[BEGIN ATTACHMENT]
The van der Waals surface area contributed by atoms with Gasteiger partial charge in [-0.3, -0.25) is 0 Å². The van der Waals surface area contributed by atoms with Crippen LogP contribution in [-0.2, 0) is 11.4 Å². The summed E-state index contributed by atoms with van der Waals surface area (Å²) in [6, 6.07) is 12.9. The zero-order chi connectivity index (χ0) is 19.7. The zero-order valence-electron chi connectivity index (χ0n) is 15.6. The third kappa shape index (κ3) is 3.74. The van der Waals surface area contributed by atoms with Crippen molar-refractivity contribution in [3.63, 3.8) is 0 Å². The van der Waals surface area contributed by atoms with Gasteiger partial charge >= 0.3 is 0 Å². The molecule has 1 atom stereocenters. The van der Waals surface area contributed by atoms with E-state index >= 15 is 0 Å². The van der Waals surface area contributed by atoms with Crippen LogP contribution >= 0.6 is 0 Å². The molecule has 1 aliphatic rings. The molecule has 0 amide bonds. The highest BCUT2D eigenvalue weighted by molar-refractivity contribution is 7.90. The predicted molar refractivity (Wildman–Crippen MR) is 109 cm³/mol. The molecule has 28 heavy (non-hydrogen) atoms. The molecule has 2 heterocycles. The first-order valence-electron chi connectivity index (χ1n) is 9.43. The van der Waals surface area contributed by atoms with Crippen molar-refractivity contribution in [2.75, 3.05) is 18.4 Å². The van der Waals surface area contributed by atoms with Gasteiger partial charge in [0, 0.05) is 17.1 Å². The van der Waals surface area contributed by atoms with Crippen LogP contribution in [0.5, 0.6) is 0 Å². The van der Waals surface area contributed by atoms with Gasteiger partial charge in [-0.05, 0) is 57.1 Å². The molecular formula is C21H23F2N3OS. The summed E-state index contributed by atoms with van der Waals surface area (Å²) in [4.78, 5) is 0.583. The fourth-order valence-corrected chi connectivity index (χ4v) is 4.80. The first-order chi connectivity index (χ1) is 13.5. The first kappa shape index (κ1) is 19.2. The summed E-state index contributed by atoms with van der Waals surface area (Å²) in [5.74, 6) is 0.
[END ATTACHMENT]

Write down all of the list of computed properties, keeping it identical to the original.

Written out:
The van der Waals surface area contributed by atoms with Gasteiger partial charge in [-0.3, -0.25) is 0 Å². The van der Waals surface area contributed by atoms with Crippen LogP contribution in [-0.2, 0) is 11.4 Å². The summed E-state index contributed by atoms with van der Waals surface area (Å²) in [6, 6.07) is 12.9. The zero-order chi connectivity index (χ0) is 19.7. The zero-order valence-electron chi connectivity index (χ0n) is 15.6. The third kappa shape index (κ3) is 3.74. The van der Waals surface area contributed by atoms with Crippen molar-refractivity contribution in [3.63, 3.8) is 0 Å². The van der Waals surface area contributed by atoms with Gasteiger partial charge >= 0.3 is 0 Å². The molecule has 1 atom stereocenters. The van der Waals surface area contributed by atoms with E-state index >= 15 is 0 Å². The van der Waals surface area contributed by atoms with Crippen LogP contribution >= 0.6 is 0 Å². The molecule has 1 aliphatic rings. The molecule has 0 amide bonds. The highest BCUT2D eigenvalue weighted by molar-refractivity contribution is 7.90. The predicted molar refractivity (Wildman–Crippen MR) is 109 cm³/mol. The molecule has 28 heavy (non-hydrogen) atoms. The molecule has 2 heterocycles. The first-order valence-electron chi connectivity index (χ1n) is 9.43. The van der Waals surface area contributed by atoms with Crippen molar-refractivity contribution in [2.75, 3.05) is 18.4 Å². The van der Waals surface area contributed by atoms with Gasteiger partial charge in [0, 0.05) is 17.1 Å². The van der Waals surface area contributed by atoms with Crippen LogP contribution in [0.5, 0.6) is 0 Å². The van der Waals surface area contributed by atoms with Gasteiger partial charge in [-0.05, 0) is 57.1 Å². The molecular formula is C21H23F2N3OS. The summed E-state index contributed by atoms with van der Waals surface area (Å²) in [4.78, 5) is 0.583. The fourth-order valence-corrected chi connectivity index (χ4v) is 4.80. The first-order chi connectivity index (χ1) is 13.5. The first kappa shape index (κ1) is 19.2. The summed E-state index contributed by atoms with van der Waals surface area (Å²) in [5.74, 6) is 0.